On January 10, 2014 the Supreme Court granted certiorari in two patent cases, one copyright case, and a fourth case that may have implications for federal trademark law. The Court had already granted certiorari in at least five other IP-related cases set for argument in 2014. Needless to say, it will be a busy year for IP Law at the Supreme Court.

Cases addressing the proper standard for inducing patent infringement (Limelight Networks, Inc. v. Akamai Techs., Inc., No. 12-786), the standard for finding a patent invalid due to indefiniteness (Nautilus, Inc. v. Biosig Instruments, Inc., No. 13-369), whether streaming TV service Aereo “publicly performs” copyrighted works (American Broadcasting Companies, Inc. v. Aereo, Inc., No. 13-461), and whether the Food, Drug, and Cosmetics Act precludes certain claims under the Lanham Act (POM Wonderful LLC v. The Coca Cola Co., No. 12-761) join already-pending cases concerning the patent eligibility of certain software-related patent claims (Alice Corp. v. CLS Bank Int’l, No. 13-298), the burden of proof in a declaratory judgment action brought by a patent licensee (Medtronic, Inc. v. Boston Scientific Corp., No. 12-1128), the award of attorneys fees in patent cases (Highmark Inc. v. Allcare Management Sys., Inc., No. 12-1163 & Octane Fitness v. ICON Health and Fitness, No. 12-1184), and whether the defense of laches can apply to copyright claims brought within the statute of limitations proscribed by Congress (Petrella v. Metro-Goldwyn-Mayer, Inc., No. 12-1315).

While discussion of all the IP cases currently set for argument before the Supreme Court is beyond the scope of this post, below is a brief summary of the issues presented in the most recent cases granted certiorari.

Limelight v. Akamai

The Supreme Court will revisit the Federal Circuit’s 2012 en banc decision in Akamai Techs., Inc. v. Limelight Networks, Inc., where the Federal Circuit held that a party can be liable for inducing patent infringement even where multiple parties perform different steps of a claimed invention. Prior to the Federal Circuit’s ruling in Akamai it had been commonly understood that a finding of induced infringement required that either a single direct infringer perform every step of a claimed method, or that the inducing infringer otherwise exercised “direction or control” over an alleged direct infringer that did not perform all the steps itself.

Since computerized systems often involve steps performed by various parties, this case has gleaned the interest of the software and hardware industry—as demonstrated by the three separate amici briefs filed in support of petitioner Limelight, the accused infringer. Collectively, these amici briefs represented the interests of well-known technology companies and technology trade organizations, including:  Google, Cisco Systems, Oracle, Red Hat, SAP, Symantec, Xilinx, Altera Corp., HTC, SmugMug, Weatherford International, the CTIA—The Wireless Association, the Consumer Electronics Association, and MetroPCS Wireless. The Supreme Court also invited a brief from the Solicitor General that was filed in December 2013 that also supported Limelight’s position.

While it’s unclear whether the Supreme Court will adopt or reject the Federal Circuit’s analysis in Akamai, the technology community eagerly awaits the Supreme Court’s guidance on this issue.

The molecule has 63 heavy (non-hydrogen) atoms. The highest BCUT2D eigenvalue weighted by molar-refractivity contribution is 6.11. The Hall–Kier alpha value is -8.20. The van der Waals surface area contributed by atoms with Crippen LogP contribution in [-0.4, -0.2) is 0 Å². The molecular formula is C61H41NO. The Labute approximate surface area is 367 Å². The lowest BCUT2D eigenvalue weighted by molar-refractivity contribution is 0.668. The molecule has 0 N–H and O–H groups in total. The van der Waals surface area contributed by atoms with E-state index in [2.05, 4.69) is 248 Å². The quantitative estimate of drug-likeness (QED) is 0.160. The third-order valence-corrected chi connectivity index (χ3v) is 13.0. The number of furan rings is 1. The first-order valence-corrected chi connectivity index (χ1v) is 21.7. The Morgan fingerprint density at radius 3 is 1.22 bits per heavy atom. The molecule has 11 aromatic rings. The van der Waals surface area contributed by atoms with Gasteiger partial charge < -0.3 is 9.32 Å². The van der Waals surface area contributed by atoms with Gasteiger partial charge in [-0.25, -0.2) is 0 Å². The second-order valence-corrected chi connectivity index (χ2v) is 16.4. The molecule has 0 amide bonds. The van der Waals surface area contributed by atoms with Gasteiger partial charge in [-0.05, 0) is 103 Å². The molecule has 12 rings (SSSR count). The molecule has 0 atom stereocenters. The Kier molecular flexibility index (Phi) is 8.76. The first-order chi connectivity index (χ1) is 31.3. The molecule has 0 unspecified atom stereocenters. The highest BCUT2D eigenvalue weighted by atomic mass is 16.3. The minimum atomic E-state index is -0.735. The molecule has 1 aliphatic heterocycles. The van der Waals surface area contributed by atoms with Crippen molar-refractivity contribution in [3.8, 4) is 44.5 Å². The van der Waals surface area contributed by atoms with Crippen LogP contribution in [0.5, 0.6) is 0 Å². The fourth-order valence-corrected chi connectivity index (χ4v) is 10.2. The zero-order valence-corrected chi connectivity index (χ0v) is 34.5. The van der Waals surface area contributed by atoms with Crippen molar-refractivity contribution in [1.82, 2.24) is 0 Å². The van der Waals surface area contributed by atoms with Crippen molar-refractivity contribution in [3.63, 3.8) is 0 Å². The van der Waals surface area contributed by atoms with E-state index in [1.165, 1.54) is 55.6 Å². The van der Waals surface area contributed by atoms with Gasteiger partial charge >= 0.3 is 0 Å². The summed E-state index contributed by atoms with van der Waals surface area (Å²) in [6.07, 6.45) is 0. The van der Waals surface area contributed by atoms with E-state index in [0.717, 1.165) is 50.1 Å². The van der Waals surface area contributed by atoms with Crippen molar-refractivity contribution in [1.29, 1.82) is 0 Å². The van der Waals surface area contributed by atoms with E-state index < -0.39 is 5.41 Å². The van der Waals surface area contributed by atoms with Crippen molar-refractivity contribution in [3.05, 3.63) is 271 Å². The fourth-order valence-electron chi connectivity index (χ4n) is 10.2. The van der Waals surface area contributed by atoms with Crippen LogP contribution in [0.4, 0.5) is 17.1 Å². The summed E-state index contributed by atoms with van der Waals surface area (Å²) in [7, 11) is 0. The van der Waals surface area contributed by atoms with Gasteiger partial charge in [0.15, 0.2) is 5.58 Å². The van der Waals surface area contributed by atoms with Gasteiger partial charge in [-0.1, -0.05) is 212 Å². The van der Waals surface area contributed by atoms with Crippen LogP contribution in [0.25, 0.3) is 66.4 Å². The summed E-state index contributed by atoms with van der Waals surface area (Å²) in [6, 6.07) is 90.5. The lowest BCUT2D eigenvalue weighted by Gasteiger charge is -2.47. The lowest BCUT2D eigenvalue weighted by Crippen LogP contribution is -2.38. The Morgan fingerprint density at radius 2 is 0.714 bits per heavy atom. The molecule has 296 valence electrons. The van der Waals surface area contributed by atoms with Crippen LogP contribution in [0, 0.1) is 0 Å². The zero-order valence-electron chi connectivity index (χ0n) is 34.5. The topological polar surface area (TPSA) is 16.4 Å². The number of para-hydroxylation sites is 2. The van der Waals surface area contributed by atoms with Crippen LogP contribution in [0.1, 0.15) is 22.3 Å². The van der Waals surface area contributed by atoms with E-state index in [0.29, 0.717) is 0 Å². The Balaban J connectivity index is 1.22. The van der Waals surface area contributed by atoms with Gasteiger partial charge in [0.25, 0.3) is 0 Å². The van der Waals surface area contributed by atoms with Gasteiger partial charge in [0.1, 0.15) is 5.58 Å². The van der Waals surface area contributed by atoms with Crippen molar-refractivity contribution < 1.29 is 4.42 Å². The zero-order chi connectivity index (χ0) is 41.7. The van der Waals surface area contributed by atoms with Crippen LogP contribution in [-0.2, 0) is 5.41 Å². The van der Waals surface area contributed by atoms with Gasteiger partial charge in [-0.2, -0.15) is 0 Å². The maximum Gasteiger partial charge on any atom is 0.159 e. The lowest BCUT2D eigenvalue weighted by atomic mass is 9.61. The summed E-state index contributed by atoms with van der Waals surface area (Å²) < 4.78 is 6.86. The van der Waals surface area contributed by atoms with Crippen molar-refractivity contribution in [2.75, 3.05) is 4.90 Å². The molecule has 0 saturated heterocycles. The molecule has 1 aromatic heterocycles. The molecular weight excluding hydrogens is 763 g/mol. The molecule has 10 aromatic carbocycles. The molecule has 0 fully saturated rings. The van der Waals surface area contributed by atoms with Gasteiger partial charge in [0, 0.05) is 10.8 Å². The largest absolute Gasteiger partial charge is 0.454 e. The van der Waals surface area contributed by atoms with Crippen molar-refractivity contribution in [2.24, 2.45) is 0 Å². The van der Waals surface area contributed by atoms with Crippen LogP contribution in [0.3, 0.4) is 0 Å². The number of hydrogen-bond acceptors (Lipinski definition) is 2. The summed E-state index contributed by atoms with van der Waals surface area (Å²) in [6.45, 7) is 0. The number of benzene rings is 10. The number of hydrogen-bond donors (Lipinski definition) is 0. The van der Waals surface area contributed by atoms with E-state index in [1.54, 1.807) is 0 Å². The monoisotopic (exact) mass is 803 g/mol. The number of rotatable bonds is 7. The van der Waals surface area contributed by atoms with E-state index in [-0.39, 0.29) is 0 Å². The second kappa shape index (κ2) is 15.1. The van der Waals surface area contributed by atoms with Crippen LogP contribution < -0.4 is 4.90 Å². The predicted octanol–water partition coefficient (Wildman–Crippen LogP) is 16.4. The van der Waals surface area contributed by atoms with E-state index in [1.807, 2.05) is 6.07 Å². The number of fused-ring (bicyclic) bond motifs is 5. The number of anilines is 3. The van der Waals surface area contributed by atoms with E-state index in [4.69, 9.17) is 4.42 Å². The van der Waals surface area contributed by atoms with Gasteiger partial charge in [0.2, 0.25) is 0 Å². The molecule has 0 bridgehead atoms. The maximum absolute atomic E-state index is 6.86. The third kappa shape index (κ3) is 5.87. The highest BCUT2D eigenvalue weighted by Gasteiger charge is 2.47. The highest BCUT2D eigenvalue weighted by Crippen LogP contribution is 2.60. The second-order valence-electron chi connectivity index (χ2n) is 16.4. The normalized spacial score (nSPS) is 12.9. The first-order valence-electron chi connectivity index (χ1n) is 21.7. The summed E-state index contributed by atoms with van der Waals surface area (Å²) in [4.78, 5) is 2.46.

Nautilus v. Biosig Instruments

The Federal Circuit held that functional claim language lacking specific parameters in the specification is not “insolubly ambiguous,” and thus not invalid as indefinite, if the claimed invention provides “inherent parameters” sufficient for a skilled artisan to understand the bounds of the claims. According to the Federal Circuit’s decision, patent claims may not be indefinite even where some experimentation is required—as long as that experimentation is not “undue.”

This case has also garnered a lot of interest from the software community, with an amici brief filed in support of petitioner Nautilus by Amazon, Google, Limelight Networks, SAP America, NewEgg, NetApp, Garmin, SAS Institute, MediaFire, ESRI, J.C. Penney and another (also in support of petitioner) filed by non-profits Public Knowledge and the Electronic Frontier Foundation.

ABC v. Aereo

In April 2013, the Second Circuit affirmed a district court’s denial of a preliminary injunction against Aereo on the grounds that Aereo’s transmission of broadcast TV over the Internet (through antennas and servers provided by Aereo to individual subscribers) is not a “public performance” and thus can not infringe the public performance right under copyright law. The Supreme Court will now address this closely watched case with implications for the future of broadcast television over the Internet—as reflected in the eight amicus briefs filed in support of the broadcast networks by numerous media-affiliated entities.

POM Wonderful v. Coca Cola

While not itself a trademark case, the Ninth Circuit held that a private party could not bring a Lanham Act claim against a competitor over allegedly false or deceptive food product labels that were purportedly the purview of the federal Food, Drug and Cosmetics Act. POM Wonderful had accused Coca Cola of false or deceptive advertising in promoting various pomegranate juice blends that nonetheless complied with FDA regulations. The Supreme Court will now weigh in on the subject and the Court’s analysis could have broader implications concerning potential preclusion of the Lanham Act.

Upon the request of the Supreme Court, the United States filed a brief in support of denying certiorari, but nonetheless argued that that the Ninth Circuit erred by giving the Food, Drug and Cosmetics Act too broad a preclusive reach.